Elephants are pivotal to their ecosystem.
On average, elephants spend about 16 hours of each day eating everything from grasses, small plants, and bushes to fruit, twigs, tree bark, and roots. Part of the reason they eat so much for so long is because they ultimately digest very little of the food they eat. So they need to consume more food in order to ensure they are properly nourished.
While they’re migrating in search of food, elephants spread seeds around the land where they have eaten, making them an important part of their ecosystems.
In addition to eating massive amounts of food, adult Elephants drink 30-50 gallons of water every day. During the dry season they’ll dig to find water, making huge holes in seemingly dry stream beds with their feet, trunks, and tusks until they reach the water supply. In this way, they also create watering holes for other animals to drink from.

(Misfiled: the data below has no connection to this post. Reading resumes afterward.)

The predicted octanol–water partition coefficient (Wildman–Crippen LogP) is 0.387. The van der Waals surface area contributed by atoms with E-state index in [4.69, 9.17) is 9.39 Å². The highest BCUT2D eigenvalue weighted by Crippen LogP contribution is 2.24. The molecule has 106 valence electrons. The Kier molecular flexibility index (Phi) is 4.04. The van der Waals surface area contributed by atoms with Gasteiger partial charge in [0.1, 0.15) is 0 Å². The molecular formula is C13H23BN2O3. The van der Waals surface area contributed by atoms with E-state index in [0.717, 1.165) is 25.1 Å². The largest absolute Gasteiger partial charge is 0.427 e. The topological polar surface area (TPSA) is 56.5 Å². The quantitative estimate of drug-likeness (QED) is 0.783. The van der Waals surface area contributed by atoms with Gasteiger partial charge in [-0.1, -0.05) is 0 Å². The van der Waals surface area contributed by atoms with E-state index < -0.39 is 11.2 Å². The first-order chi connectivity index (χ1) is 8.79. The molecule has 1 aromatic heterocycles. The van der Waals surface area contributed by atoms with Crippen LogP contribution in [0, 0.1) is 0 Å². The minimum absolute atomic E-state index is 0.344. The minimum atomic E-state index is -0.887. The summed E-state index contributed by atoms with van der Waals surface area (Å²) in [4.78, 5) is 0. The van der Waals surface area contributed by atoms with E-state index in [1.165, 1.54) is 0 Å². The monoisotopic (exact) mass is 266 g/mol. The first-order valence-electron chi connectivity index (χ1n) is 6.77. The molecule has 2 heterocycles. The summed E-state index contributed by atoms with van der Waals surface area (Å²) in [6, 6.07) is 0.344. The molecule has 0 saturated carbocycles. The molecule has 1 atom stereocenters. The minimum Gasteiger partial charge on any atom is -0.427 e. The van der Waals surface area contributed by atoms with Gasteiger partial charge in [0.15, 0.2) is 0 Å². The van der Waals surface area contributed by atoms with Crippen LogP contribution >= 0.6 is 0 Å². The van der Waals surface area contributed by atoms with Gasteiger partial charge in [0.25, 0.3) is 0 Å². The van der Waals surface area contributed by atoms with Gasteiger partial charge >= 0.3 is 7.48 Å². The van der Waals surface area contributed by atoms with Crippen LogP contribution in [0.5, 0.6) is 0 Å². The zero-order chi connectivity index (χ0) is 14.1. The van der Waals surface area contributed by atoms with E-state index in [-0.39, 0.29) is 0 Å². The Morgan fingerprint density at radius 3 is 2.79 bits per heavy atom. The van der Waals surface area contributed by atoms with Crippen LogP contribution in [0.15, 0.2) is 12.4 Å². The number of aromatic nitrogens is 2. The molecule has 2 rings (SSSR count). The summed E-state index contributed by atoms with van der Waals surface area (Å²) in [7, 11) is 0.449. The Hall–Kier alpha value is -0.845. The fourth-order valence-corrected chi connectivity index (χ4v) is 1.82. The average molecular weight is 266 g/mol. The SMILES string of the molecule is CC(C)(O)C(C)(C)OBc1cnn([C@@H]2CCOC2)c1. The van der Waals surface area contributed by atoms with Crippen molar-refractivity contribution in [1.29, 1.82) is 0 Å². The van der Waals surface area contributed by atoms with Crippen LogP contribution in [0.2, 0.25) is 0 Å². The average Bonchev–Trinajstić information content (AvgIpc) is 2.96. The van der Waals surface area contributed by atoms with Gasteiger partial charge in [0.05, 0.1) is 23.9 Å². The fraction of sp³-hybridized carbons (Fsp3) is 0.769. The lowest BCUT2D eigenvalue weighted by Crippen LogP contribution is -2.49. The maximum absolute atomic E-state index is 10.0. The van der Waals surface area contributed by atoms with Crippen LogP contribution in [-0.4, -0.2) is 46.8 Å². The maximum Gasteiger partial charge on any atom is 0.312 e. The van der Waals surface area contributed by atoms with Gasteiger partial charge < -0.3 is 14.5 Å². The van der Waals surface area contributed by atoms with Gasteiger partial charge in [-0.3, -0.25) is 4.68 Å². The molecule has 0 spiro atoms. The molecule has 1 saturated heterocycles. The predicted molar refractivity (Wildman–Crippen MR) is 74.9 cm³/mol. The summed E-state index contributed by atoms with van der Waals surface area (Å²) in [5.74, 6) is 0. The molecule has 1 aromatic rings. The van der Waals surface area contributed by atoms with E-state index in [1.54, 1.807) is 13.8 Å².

Elephants are known to be social creatures, and female elephants in particular. Elephant herds are matriarchal, with older females taking turns taking care of the calves and protecting them while traveling from place to place.
Elephants from the same herd will often use touch to greet each other, either wrapping their trunks around each other or giving each other friendly “hello” taps on the body.
Research has shown that Elephants communicate over long distances using a sub-sonic rumble that can travel over the ground faster than sound through air. Other Elephants receive these messages through their feet and trunks. Scientists believe that this is how potential mates and social groups communicate with each other.
Elephants often pay homage to the bones of their dead, gently touching their skulls and tusks with their trunks and feet. When an Elephant walks past a place where a loved one once died, it will stop in its tracks, sometimes for several minutes.